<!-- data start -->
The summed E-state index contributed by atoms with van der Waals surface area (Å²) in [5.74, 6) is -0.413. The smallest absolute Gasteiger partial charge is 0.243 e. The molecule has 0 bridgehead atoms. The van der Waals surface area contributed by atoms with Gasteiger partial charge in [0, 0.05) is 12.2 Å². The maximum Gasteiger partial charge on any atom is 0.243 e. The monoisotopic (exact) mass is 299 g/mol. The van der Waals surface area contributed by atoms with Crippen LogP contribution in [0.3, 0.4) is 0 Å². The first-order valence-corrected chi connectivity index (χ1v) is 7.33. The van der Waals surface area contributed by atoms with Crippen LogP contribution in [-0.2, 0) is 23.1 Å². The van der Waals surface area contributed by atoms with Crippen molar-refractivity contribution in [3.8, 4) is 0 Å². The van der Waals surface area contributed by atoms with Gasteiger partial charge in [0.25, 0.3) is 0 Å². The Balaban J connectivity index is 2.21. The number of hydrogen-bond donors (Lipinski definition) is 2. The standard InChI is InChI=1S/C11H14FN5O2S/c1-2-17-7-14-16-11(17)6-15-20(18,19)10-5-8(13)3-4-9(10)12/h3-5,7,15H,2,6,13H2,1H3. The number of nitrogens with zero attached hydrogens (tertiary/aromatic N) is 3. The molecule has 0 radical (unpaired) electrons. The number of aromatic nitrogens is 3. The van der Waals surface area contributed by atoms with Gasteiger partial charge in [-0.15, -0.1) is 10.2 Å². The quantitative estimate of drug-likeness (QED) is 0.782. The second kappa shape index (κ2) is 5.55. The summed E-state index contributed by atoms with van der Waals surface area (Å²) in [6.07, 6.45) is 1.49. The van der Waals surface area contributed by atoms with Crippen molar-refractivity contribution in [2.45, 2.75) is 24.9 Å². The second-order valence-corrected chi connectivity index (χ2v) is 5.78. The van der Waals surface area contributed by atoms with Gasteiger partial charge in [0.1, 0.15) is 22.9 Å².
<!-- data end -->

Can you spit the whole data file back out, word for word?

The summed E-state index contributed by atoms with van der Waals surface area (Å²) in [5.74, 6) is -0.413. The smallest absolute Gasteiger partial charge is 0.243 e. The molecule has 0 bridgehead atoms. The van der Waals surface area contributed by atoms with Gasteiger partial charge in [0, 0.05) is 12.2 Å². The maximum Gasteiger partial charge on any atom is 0.243 e. The monoisotopic (exact) mass is 299 g/mol. The van der Waals surface area contributed by atoms with Crippen LogP contribution in [0.3, 0.4) is 0 Å². The first-order valence-corrected chi connectivity index (χ1v) is 7.33. The van der Waals surface area contributed by atoms with Crippen LogP contribution in [-0.2, 0) is 23.1 Å². The van der Waals surface area contributed by atoms with Crippen molar-refractivity contribution in [3.8, 4) is 0 Å². The van der Waals surface area contributed by atoms with Gasteiger partial charge in [0.25, 0.3) is 0 Å². The Balaban J connectivity index is 2.21. The number of hydrogen-bond donors (Lipinski definition) is 2. The standard InChI is InChI=1S/C11H14FN5O2S/c1-2-17-7-14-16-11(17)6-15-20(18,19)10-5-8(13)3-4-9(10)12/h3-5,7,15H,2,6,13H2,1H3. The number of nitrogens with zero attached hydrogens (tertiary/aromatic N) is 3. The molecule has 0 radical (unpaired) electrons. The number of aromatic nitrogens is 3. The van der Waals surface area contributed by atoms with Gasteiger partial charge in [-0.15, -0.1) is 10.2 Å². The quantitative estimate of drug-likeness (QED) is 0.782. The second kappa shape index (κ2) is 5.55. The summed E-state index contributed by atoms with van der Waals surface area (Å²) in [6.07, 6.45) is 1.49. The van der Waals surface area contributed by atoms with Crippen molar-refractivity contribution in [2.45, 2.75) is 24.9 Å². The second-order valence-corrected chi connectivity index (χ2v) is 5.78. The van der Waals surface area contributed by atoms with Gasteiger partial charge in [0.1, 0.15) is 22.9 Å².